The UK faces an increasing risk of an ‘accidental hard Brexit’ a senior European Union negotiator has warned.
Sabine Weyand, deputy chief negotiator for the EU, said Brussels had taken ‘full ownership’ of the Brexit deal agreed with the UK.
But she said there was ‘no ownership’ of it in Parliament and she found it hard to see how a majority for any sort of Brexit deal could be agreed among MPs.
She added that calls from Brexiteer MPs and others for the deal’s Irish backstop provision to be time-limited defeated the purpose of having it.
The backstop aims to prevent a hard border in Ireland in the event that the UK and EU cannot agree a future trading relationship, putting the Irish peace process at risk.
It is opposed by Northern Ireland’s Democratic Unionist Party and many Brexiteer Tories, who say it could tie the UK to many EU rules indefinitely.
Weyand, speaking at an event in Brussels, said other Irish border options had been discussed at length during long negotiations with British officials.
She added a lot of the UK debate about the withdrawal deal agreed with Theresa May’s team was ‘uninhibited by any knowledge’ of what was actually in the document.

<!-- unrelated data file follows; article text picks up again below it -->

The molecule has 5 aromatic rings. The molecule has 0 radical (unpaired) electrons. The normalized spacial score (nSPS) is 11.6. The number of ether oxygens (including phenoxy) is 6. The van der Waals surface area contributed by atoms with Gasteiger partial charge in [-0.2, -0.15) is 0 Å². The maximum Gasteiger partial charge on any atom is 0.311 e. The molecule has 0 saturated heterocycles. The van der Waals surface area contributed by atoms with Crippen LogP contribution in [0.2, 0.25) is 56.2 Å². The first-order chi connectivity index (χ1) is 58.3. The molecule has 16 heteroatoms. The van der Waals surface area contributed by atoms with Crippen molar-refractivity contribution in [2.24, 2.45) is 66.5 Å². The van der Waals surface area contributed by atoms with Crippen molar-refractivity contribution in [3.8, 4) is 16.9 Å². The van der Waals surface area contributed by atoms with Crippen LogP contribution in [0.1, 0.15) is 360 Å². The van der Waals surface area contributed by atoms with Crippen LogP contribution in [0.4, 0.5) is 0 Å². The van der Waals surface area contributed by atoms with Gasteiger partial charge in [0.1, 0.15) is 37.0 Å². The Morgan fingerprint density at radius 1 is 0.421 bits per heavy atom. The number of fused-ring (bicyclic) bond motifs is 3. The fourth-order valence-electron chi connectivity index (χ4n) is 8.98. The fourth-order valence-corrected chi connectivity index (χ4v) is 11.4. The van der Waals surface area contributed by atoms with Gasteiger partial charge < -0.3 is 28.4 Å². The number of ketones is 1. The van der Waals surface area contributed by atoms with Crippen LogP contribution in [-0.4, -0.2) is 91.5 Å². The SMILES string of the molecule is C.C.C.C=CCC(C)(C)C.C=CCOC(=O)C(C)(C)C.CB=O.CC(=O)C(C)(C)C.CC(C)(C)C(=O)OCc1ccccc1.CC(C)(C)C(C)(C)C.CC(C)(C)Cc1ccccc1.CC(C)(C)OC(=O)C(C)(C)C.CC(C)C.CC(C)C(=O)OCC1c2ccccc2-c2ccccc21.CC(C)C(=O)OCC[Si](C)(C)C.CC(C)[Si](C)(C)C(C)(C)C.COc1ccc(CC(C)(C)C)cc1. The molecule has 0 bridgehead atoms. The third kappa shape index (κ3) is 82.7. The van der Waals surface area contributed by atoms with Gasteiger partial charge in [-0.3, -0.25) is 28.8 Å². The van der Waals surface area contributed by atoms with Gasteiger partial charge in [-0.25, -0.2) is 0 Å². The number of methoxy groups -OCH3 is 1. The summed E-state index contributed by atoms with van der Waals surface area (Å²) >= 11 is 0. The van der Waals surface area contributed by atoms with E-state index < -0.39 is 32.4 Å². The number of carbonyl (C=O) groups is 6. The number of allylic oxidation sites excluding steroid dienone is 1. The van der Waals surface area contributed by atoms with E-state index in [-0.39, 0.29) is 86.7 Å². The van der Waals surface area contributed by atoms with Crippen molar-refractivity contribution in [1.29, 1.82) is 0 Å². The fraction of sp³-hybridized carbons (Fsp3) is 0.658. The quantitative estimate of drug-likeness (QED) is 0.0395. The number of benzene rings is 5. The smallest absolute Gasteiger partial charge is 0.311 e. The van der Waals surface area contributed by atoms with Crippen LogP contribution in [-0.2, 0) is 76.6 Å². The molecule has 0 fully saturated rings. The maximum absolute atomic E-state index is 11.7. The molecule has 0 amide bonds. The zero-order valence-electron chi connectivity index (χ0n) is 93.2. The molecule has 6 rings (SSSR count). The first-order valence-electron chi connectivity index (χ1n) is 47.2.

The Prime Minister’s secretive approach to negotiations and her use of a small team of people had been a handicap in gaining domestic support for the deal, she added.
Weyand, deputy to EU chief negotiator Michel Barnier, said leaders of the bloc were concerned about extending the two-year Article 50 process for the UK’s departure.
With the UK due to leave on March 29, she said Brexit had been ‘eating up the political energy’ for dealing with other pressing issues.
Theresa May is under increasing pressure to secure changes to the backstop proposal in order to get her deal through Parliament at the second attempt.
Her former Foreign Secretary Boris Johnson said winning concessions would be ‘unadulterated good Brexit news.’
DUP Brexit spokesman Sammy Wilson said the government needed to be tough with the EU and ‘face down the stubbornness of Dublin and Brussels.’
He added: “It’s time for the Irish to work constructively and advocate for a sensible trading arrangement with their biggest market in Great Britain.”
But Ireland’s deputy prime minister Simon Coveney insists that changes to the backstop would not be acceptable to Dublin.